Jealousy is a reactionary emotion so by its very nature it has a reason. Jealousy is a very natural and normal emotional response to a perceived threat. Getting jealous is not necessarily bad. Problems arise when your jealousy gets unmanageable and your behaviors get out of control.
This is a type of jealousy brought on by imagined or misperceived events. Irrational jealousy is never healthy. It is based on paranoia and insecurity not in reality. People suffering from an irrational jealousy rely heavily on their feelings that something is wrong even though there are no real signs that these feelings have merit.
Without reliable external validation of their jealousy irrationally jealous individuals often sink in to a depression based on paranoia. They are convinced that they are right to be jealous even when the evidence does not support their beliefs. It is very difficult to show them the truth.
Irrational jealousy is best treated by therapy. If you find yourself feeling jealous often and can’t calm yourself with rationalization consider seeking professional help.
Destructive jealousy is based in reality. The emotional threat that is provoking the jealousy is real and can be backed up with external evidence. The reasons for the jealousy are valid. The way this jealousy plays out is the problem.
When feeling a destructive jealousy people usually lash out at the person or people who have caused them harm. It is an angry jealousy that is based in revenge. It is not an effective protection mechanism because the focus is on hurting back not reaching a solution.
The best way to manage a destructive jealousy is by getting counseling. In counseling you will be able to talk through the situation with an impartial third party. You will get to vent in a safe environment. In counseling you will likely learn anger management techniques to help you control your need for revenge.
Proactive jealousy is a jealousy that is based on a real threat to ones emotional security. The purpose of any jealousy is to avoid being hurt or to lessen hurt that has already happened but sometimes jealousy makes people do crazy things. A proactive jealousy rarely manifests as violence or self harm. While anger is a part of this type of jealousy it never takes control of actions.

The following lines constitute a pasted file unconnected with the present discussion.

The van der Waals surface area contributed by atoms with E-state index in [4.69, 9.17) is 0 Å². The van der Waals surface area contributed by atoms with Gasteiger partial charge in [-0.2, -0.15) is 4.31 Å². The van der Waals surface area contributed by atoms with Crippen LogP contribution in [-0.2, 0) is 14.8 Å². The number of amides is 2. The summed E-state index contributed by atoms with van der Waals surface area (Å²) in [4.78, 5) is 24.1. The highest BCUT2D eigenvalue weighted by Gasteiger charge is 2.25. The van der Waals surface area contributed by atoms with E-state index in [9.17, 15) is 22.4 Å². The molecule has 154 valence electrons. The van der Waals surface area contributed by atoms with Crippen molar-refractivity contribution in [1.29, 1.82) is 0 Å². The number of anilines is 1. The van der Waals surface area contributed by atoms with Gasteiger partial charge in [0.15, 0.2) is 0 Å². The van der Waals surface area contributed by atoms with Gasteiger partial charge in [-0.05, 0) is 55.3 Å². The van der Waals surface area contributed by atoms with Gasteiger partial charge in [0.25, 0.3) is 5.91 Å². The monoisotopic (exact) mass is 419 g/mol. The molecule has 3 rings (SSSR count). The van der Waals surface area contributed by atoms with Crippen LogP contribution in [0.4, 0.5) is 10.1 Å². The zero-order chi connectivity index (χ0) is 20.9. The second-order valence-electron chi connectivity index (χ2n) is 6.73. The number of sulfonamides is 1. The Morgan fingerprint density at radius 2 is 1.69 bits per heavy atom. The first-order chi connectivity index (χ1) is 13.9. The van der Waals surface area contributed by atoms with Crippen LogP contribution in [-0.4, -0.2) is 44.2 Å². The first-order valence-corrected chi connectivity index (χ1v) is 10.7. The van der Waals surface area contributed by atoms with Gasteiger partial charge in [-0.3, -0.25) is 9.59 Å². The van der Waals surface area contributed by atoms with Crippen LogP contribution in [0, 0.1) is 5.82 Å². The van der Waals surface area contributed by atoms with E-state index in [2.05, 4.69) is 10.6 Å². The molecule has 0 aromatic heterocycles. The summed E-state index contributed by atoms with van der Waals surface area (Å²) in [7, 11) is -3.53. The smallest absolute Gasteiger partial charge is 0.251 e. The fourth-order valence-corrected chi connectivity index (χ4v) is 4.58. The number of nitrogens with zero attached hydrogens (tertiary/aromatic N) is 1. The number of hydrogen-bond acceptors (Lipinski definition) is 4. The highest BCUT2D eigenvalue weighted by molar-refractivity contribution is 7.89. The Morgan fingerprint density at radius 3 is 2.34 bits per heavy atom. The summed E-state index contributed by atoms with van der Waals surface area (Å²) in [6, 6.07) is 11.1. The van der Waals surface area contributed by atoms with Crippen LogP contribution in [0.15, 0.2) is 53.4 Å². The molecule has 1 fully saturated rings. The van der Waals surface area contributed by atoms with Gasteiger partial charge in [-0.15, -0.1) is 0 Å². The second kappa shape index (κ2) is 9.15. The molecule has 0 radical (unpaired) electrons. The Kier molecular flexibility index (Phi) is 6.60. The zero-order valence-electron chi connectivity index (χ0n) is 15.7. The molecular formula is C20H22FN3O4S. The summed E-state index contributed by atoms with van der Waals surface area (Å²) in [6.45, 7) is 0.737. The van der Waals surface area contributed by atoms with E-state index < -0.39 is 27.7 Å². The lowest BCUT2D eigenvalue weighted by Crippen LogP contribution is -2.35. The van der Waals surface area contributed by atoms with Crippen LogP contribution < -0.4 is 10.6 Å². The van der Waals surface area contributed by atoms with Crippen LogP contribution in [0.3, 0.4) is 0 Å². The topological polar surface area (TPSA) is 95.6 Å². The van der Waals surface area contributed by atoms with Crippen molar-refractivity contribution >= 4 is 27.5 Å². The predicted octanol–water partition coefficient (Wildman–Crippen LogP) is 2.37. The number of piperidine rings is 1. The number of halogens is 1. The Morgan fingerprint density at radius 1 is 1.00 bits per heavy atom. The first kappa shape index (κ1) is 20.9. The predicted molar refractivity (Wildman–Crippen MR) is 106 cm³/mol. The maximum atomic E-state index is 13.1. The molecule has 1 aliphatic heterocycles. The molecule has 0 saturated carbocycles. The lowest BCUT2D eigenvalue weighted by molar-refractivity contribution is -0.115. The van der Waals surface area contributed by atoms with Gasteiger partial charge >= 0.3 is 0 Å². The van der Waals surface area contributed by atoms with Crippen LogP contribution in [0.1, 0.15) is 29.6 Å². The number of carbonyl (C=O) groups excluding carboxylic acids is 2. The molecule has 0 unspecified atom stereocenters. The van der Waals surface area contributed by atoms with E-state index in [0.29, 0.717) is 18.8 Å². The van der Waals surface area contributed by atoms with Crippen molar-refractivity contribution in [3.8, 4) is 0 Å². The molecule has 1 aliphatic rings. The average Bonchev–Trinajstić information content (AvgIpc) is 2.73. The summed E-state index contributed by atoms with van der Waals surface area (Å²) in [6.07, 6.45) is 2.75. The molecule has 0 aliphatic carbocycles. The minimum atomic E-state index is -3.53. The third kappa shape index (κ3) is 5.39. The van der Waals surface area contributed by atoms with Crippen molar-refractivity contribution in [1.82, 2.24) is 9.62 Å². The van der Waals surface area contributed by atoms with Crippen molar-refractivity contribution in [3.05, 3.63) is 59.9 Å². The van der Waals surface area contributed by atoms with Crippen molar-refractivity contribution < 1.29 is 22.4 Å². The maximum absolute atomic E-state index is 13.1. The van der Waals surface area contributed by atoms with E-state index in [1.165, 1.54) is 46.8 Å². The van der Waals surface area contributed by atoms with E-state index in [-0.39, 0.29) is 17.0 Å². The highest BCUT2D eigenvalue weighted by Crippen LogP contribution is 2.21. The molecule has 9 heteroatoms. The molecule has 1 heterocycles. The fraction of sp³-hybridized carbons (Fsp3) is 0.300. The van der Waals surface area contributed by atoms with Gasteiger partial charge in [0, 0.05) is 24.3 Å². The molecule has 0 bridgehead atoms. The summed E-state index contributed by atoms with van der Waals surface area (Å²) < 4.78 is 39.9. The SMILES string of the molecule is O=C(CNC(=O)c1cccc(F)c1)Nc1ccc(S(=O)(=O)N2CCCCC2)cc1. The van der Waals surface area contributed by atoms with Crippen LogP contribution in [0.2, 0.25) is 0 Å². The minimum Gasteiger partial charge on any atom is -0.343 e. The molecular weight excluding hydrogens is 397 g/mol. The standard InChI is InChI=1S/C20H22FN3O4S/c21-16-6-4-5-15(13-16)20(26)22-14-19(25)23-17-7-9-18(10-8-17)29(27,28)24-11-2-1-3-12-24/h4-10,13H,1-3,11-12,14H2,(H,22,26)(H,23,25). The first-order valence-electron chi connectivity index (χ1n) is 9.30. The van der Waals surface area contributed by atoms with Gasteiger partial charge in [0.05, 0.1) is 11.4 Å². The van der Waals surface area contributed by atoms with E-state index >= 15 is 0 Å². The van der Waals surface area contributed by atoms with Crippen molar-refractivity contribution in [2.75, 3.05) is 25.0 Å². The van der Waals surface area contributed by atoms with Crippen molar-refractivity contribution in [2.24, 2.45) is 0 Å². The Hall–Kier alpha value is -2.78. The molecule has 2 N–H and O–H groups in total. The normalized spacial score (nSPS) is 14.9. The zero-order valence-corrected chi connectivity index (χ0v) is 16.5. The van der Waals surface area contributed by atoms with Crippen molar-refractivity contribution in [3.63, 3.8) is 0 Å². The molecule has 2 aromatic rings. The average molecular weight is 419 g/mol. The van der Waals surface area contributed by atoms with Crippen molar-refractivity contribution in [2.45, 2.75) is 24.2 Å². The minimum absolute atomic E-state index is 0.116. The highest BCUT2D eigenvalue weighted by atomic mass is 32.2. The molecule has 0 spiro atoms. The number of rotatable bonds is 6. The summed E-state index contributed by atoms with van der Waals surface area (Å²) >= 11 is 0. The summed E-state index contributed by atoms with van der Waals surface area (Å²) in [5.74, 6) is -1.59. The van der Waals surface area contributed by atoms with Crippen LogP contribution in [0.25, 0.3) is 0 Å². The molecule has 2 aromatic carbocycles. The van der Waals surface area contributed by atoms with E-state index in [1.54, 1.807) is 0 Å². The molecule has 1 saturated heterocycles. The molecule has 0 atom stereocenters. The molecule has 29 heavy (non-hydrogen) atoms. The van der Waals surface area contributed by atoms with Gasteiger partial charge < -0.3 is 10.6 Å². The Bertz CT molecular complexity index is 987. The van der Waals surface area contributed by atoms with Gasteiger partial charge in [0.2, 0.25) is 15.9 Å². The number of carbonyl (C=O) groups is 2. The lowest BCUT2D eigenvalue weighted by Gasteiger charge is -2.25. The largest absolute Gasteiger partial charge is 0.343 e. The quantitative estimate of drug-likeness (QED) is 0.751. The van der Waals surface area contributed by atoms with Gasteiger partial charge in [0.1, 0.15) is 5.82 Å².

This type of jealousy works as a protection mechanism. The jealous feelings lead to productive actions, like ending a bad relationship or getting out of an unhealthy friendship. The primary concern of this type of jealousy is self preservation not revenge or retribution.
Jealousy is a form of anger brought on by a fear of loss. Controlling jealousy is very much like controlling anger. When you feel yourself growing jealous the first thing you must do is calm down. Take some deep breaths, try to relax and then take an honest look at the situation.
Never allow yourself to go off in a jealous rage, it takes away from any validity to your feelings and makes it very easy for others to dismiss you. Approach the situation in a calm but stern fashion. State your point of view without throwing around accusations and keep the emphasis on how what is happening makes you feel.
Avoid pointing the finger or calling out others on their behaviors. Own the jealousy for what it is, your reaction, and try to reach a real solution rather than just vent your hurt feelings. A little venting is healthy but try to keep the focus on the real problem.
Learn From Jealousy
Listen to what the other people have to say about the situation that has provoked a jealous response from you. Their perspective may be very different from yours and it is possible that you don’t have the full story about what is going on. There are many innocent situations that can be misinterpreted as something sinister. Make sure you know as much as possible before getting jealous.
Jealousy exists to protect you from harm, not to control the behavior of others. It is an emotion that can get out of control if you let it. Your can never control another person but you can help yourself when that person is hurting you. Healthy jealousy can help you identify and deal with some of life’s more unpleasant lessons.